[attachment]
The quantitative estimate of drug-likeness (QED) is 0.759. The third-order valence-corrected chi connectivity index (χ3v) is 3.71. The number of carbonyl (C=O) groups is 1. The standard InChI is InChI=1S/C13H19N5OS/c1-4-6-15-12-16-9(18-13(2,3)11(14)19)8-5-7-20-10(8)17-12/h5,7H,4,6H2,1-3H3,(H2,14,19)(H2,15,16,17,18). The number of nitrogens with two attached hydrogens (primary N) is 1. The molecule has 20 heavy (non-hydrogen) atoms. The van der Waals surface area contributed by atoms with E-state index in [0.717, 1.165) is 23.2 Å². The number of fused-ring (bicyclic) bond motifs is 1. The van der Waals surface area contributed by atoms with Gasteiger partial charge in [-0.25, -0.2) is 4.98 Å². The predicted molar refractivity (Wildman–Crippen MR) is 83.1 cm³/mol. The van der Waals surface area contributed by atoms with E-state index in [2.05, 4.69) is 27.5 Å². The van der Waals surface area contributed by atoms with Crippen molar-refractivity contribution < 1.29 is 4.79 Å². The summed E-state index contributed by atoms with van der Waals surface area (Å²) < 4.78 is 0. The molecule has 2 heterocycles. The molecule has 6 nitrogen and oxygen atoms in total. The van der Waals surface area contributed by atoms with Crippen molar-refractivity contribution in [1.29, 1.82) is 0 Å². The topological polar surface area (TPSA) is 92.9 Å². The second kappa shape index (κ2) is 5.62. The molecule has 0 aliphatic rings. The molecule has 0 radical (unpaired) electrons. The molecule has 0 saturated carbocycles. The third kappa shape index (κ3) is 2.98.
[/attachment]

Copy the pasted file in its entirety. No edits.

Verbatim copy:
The quantitative estimate of drug-likeness (QED) is 0.759. The third-order valence-corrected chi connectivity index (χ3v) is 3.71. The number of carbonyl (C=O) groups is 1. The standard InChI is InChI=1S/C13H19N5OS/c1-4-6-15-12-16-9(18-13(2,3)11(14)19)8-5-7-20-10(8)17-12/h5,7H,4,6H2,1-3H3,(H2,14,19)(H2,15,16,17,18). The number of nitrogens with two attached hydrogens (primary N) is 1. The molecule has 20 heavy (non-hydrogen) atoms. The van der Waals surface area contributed by atoms with E-state index in [0.717, 1.165) is 23.2 Å². The number of fused-ring (bicyclic) bond motifs is 1. The van der Waals surface area contributed by atoms with Gasteiger partial charge in [-0.25, -0.2) is 4.98 Å². The predicted molar refractivity (Wildman–Crippen MR) is 83.1 cm³/mol. The van der Waals surface area contributed by atoms with E-state index in [2.05, 4.69) is 27.5 Å². The van der Waals surface area contributed by atoms with Crippen molar-refractivity contribution < 1.29 is 4.79 Å². The summed E-state index contributed by atoms with van der Waals surface area (Å²) < 4.78 is 0. The molecule has 2 heterocycles. The molecule has 6 nitrogen and oxygen atoms in total. The van der Waals surface area contributed by atoms with Crippen molar-refractivity contribution in [1.29, 1.82) is 0 Å². The topological polar surface area (TPSA) is 92.9 Å². The second kappa shape index (κ2) is 5.62. The molecule has 0 aliphatic rings. The molecule has 0 radical (unpaired) electrons. The molecule has 0 saturated carbocycles. The third kappa shape index (κ3) is 2.98.